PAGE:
Long, long gone are the days when “delivery” meant your choice of the one pizza restaurant or one Chinese restaurant near your home. Long gone, too, are the days of complaining about the lines at the grocery store. The rise of food delivery services (both prepared meals and raw ingredients) is upon us, and companies like Maple, Blue Apron, and UberEATS are disrupting “dining in” as we know it in a major way. That’s a good thing.
Today, Fast Company gave us a inside look at David Chang‘s upcoming delivery service, Ando. Named for Momofuku Ando, who invented instant ramen (though, appropriately, it also means ‘I walk’ in Spanish), Ando will function exactly like any other Momofuku restaurant, except that you’ll never be able to go there. If Chang does one thing right, it’s predict where food is going, and then set that trend. You know that “tiny, undecorated, no-reservation spot that just opened near you, serving fancy versions of lowbrow dishes made with top-quality ingredients and high-end technique? You can probably thank Chang.” Delivery-only is the future and several companies are stepping it up in a major way.
The demand for high-quality food at every level has never been higher. Upcoming mini-city Hudson Yards is using restaurants to bring in tenants, where before developers used to use department stores. Music festivals, formerly home to half-heated slices of pizza and popcorn now have food lineups on par with the music. Sad desk lunches are no longer sad thanks to a wide variety of new fast-casual spots opening up, like Chang’s Fuku and the upcoming Make Nice from Will Guidara and Daniel Humm. Of course, you can’t eat as cheaply at Fuku as you can at McDonald’s. But people, millennials in particular, are willing to pay up for better quality. A 2015 study showed that 87% of millennials”splurge on a nice meal, even when money is tight.”
And we’re more interested in both eating and cooking than ever. Michael Pollan notes in his Netflix series, Cooked, however, that while our interest in cooking is going up, the amount that we’re doing it is going down. Millennials are independent. A lot of us are living alone or with roommates, and for the most part, groceries are kept separate. To buy the ingredients to make meals we actually like is inconvenient and expensive. Grocery delivery services like Blue Apron, Home Chef, and others are the answer.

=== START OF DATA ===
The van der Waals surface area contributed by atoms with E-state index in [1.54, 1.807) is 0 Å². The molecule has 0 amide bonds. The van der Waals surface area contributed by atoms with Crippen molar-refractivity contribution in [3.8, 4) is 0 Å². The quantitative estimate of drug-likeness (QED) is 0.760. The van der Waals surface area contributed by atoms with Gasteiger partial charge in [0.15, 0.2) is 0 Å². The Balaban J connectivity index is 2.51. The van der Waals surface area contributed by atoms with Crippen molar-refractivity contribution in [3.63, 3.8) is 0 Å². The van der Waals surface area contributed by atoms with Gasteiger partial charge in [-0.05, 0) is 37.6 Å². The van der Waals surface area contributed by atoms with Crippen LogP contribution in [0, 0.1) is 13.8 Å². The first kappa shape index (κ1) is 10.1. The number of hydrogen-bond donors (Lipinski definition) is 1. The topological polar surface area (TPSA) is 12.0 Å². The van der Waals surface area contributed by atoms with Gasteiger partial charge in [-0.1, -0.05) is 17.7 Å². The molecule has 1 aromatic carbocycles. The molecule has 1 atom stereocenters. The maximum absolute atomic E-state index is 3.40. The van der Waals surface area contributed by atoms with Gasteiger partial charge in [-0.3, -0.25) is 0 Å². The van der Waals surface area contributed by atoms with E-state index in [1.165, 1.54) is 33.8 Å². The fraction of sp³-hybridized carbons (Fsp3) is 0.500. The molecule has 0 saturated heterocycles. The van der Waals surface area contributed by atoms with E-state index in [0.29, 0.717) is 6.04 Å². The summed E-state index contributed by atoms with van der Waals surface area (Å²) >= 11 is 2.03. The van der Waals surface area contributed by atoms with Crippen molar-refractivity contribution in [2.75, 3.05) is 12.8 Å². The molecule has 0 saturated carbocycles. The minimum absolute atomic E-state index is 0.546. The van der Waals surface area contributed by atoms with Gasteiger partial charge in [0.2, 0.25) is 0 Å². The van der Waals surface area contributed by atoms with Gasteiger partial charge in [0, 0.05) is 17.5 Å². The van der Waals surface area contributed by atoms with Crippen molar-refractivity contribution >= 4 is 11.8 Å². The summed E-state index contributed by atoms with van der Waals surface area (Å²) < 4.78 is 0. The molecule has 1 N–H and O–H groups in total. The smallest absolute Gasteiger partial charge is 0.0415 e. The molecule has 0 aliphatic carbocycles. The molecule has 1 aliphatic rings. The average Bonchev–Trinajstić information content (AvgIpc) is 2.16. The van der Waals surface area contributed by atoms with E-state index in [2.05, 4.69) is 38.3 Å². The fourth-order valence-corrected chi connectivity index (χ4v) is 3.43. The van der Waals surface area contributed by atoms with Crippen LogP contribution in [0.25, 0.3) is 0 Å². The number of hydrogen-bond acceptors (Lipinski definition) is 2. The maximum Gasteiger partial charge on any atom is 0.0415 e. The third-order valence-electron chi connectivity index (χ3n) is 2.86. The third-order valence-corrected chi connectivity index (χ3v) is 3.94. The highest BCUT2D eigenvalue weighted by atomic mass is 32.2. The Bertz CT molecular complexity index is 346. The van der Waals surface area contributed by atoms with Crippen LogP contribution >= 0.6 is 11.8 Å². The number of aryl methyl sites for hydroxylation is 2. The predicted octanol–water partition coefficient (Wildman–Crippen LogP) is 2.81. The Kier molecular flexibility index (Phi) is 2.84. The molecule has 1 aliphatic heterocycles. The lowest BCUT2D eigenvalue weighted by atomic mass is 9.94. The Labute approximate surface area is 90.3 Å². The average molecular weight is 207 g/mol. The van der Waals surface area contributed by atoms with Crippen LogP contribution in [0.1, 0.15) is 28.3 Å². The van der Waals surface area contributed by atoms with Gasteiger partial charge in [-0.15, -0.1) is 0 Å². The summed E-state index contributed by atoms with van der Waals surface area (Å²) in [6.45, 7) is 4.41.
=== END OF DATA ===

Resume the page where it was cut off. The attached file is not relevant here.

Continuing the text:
To put it bluntly, food shopping in New York City, especially as a millennial, sucks. If you’re just one person, there’s a constant battle between “I don’t want to eat the same thing every day” and “I don’t want to waste all these insanely expensive groceries I just got.” Companies like Blue Apron are hoping to mitigate that by delivering pre-portioned, farm-fresh ingredients for three balanced (500-700 calories) dinners per week. And now, they’ll deliver wine to go with it every month too. At $9.99 per meal per person, the price is certainly steeper than a meal from the grocery store, which from personal experience can cost anywhere between $4 and $6. Though Blue Apron can’t match my cost, their ingredients are better and more varied. Left to my own devices at the grocery store, I’ll spend a week working through the same bag of lettuce, the same container of tomatoes, and the same can of chickpeas for five lunches.
Services like Ando, Maple (also David Chang-backed), and UberEATS (which launched this week in New York City) provide a different kind of high-quality food delivery, in the form of prepared meals. UberEATS aims to compete with Seamless, and delivers meals from restaurants that sometimes don’t otherwise offer delivery. Think: dinner from The Cannibal at home, quickly, with Uber’s tracking system. The tracking system is sort of new, and the quality is better than some of the neighborhood spots, but other than that it’s unclear how UberEATS will distinguish itself from other more traditional delivery services. Ando and Maple offer a more interesting look at the future.
Like Ando, Maple has no storefront. There are a variety of kitchens throughout the city, and the meals are prepared and packaged with delivery in mind. Because of the number of kitchens, the food never has to travel too far to get to you. It arrives hot and intact. The choices are varied, balanced, and come at a flat rate of $12 for lunch and $15 for dinner including tax, tip, and any delivery fees, respectively. You can open your own wine, eat on your schedule, and you don’t have to leave the house. The meals are items you could cook and would want to cook, but you probably wouldn’t cook, like cider glazed pork with butternut squash. Ando will be the more focused, restaurant-like version of this service.
There’s a significant advantage to Chang in this venture as well. Ando’s kitchen is located in a Midtown Manhattan basement, where rent is significantly lower than at his East Village restaurants. And though he’ll have to pay a staff including cooks and couriers, he won’t need a hostess, bartenders or servers, and he doesn’t need to decorate or maintain the space in the same way. And, since Ando’s customers don’t take up any space, the restaurant can serve many more people each night and not have to worry about turning tables or washing dishes.
In every instance, everyone wins. Delivery is the future. What’s everyone ordering in tonight?
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